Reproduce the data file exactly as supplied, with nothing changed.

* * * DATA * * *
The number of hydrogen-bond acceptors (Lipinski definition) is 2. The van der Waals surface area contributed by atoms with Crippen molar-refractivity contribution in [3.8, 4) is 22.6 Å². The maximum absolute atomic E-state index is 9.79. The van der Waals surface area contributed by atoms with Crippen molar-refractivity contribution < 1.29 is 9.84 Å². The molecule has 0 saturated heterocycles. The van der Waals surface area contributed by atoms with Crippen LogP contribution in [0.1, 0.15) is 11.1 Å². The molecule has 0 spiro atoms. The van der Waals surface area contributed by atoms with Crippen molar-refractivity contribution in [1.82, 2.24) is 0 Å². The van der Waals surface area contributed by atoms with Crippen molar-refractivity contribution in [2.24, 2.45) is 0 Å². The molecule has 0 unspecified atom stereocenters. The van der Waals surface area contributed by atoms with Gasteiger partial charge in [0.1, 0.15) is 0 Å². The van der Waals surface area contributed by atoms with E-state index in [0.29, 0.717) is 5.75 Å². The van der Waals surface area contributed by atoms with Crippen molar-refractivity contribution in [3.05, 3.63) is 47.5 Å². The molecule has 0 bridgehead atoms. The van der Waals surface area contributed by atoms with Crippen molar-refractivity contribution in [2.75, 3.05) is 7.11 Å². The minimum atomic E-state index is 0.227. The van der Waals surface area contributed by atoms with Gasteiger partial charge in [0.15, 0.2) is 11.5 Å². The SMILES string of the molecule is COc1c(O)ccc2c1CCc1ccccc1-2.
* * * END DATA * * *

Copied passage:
The number of hydrogen-bond acceptors (Lipinski definition) is 2. The van der Waals surface area contributed by atoms with Crippen molar-refractivity contribution in [3.8, 4) is 22.6 Å². The maximum absolute atomic E-state index is 9.79. The van der Waals surface area contributed by atoms with Crippen molar-refractivity contribution < 1.29 is 9.84 Å². The molecule has 0 saturated heterocycles. The van der Waals surface area contributed by atoms with Crippen LogP contribution in [0.1, 0.15) is 11.1 Å². The molecule has 0 spiro atoms. The van der Waals surface area contributed by atoms with Crippen molar-refractivity contribution in [1.82, 2.24) is 0 Å². The van der Waals surface area contributed by atoms with Crippen molar-refractivity contribution in [2.24, 2.45) is 0 Å². The molecule has 0 unspecified atom stereocenters. The van der Waals surface area contributed by atoms with Gasteiger partial charge in [0.1, 0.15) is 0 Å². The van der Waals surface area contributed by atoms with E-state index in [0.29, 0.717) is 5.75 Å². The van der Waals surface area contributed by atoms with Crippen molar-refractivity contribution in [3.05, 3.63) is 47.5 Å². The molecule has 0 bridgehead atoms. The van der Waals surface area contributed by atoms with Crippen molar-refractivity contribution in [2.75, 3.05) is 7.11 Å². The minimum atomic E-state index is 0.227. The van der Waals surface area contributed by atoms with Gasteiger partial charge in [0.15, 0.2) is 11.5 Å². The SMILES string of the molecule is COc1c(O)ccc2c1CCc1ccccc1-2.